Wednesday, August 27, 2008

Wild Flowers

I love taking pictures of wildflowers. I'm not entirely sure why, but it probably stems back to my childhood. My dad was way into flowers and everytime we went places he was always teaching us the names of flowers and quizing us on what their names were. I definitely took it for granted as a kid, but I love having the knowledge now. Everytime I find some new flower, I always think of him. So documenting them in photographs is somewhat like preserving those memories a bit. Anyway, they bring me joy, so I hope some of you out there like them to, if not well then check back later for a post on another subject :) Here are a few fun ones from this summer.

Wild Strawberry!

Tuesday, August 19, 2008

Tomlinson's Finished

I am finally finished with Tomlinson's Family shoot. Sorry it took so long guys! Thanks for your patience. Here are a few final favorites.

Tuesday, August 05, 2008

Martin's Cove

I am going to appologize right up front for this enormous post, but it will explain my absence from my blog lately. Between preparations and being gone for 4 days, I've been very busy. I just got back from the most profound experience! I just had to share a bit even if it is a travel log. Words can't really describe nor can the photos really, but I thought I'd share a few pictures with you. We went on a trip with the youth in our church to do a re-enactment of the pioneers who came across from Europe and settled in Salt Lake City, Utah; particularly the Martin & Willie Handcart Companies. During their trek form Iowa City, Iowa to Salt Lake City, in 1856, members of the Martin and Willie Handcart companies suffered one of the greatest tragedies of early pioneer travels to the West. Stranded by a blizzard in Oct & Nov. of 1856, the Martin company huddled in a cove for 4 days seeking shelter from the snow and sub zero temperatures. While the company waited for the snow storms to pass and rescuers from Salt Lake, many people died from exposure and starvation. Many miracles happened to sustain those who survived the impossible. We got to go on this sacred ground and walk the trek where they walked and struggle and stretch ourselves beyond what we thought we could stand and it was still nothing in comparrison to what they went through. It was one of the hardest things I have ever done myself. Because of some health issues and I sprained my toe the night before we left, I really had a tough time. All total we hiked over 26 miles (17 in one day!) on injured and blistered feet! It was super hot, dusty and very windy, but we endured and the sacrifice was worth it. We had a fantastic time and there was huge personal growth for all of us. I am so grateful for my pioneer heritage and the sacrifices of others who have gone before us to ensure that we live in such a fantastic nation with the freedoms we enjoy. Wow, what a week. Words don't really explain it. If you want to know more, I'd gladly give more details. I got to go as one of 3 official photographers to document our journey. That was really fun for me. Most of what we did were pure snapshots to document what we did, but there were a few fun things I was able to shoot too.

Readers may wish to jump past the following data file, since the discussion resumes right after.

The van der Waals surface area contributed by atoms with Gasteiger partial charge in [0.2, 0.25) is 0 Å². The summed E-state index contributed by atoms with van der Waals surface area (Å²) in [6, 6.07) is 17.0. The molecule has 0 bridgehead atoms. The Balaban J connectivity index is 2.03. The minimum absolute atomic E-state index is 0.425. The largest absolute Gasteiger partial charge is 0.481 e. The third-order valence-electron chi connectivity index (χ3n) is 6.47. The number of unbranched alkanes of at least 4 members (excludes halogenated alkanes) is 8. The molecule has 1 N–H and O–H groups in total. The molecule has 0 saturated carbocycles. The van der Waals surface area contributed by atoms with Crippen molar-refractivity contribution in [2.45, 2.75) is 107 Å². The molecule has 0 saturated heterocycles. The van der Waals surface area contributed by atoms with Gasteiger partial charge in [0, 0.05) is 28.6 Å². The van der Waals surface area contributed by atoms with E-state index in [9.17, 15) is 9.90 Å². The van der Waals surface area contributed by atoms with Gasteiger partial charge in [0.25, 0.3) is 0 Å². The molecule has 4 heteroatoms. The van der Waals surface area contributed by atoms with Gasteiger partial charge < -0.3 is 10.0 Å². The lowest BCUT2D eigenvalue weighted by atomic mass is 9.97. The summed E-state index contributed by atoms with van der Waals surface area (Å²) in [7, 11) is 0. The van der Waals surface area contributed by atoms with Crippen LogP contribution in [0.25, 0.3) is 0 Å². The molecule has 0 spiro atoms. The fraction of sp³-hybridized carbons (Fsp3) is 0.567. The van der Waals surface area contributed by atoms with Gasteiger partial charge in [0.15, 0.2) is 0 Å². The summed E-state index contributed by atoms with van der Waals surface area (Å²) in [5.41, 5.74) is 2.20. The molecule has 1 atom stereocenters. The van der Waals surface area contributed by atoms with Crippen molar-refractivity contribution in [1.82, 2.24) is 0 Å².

The Sweetwater School

Fort & Visitor's Center at Devil's Gate, Wyoming


Another view of Devil's Gate, a major trail crossing in the west. The Pioneer trail went through Rattlesnake canyon just East of the gap and so did the Oregon trail and the Pony Express Trail. Virtually anyone crossing the plains went right through this area.

Remnants of an old wagon

The Sweetwater River

Martin's Cove

The pioneers huddled between the hill in the center and the granite mountains in the back trying to have some semblance of shelter from the raging storms out on the open plains. They had to cross the Sweetwater river before moving up into the cove.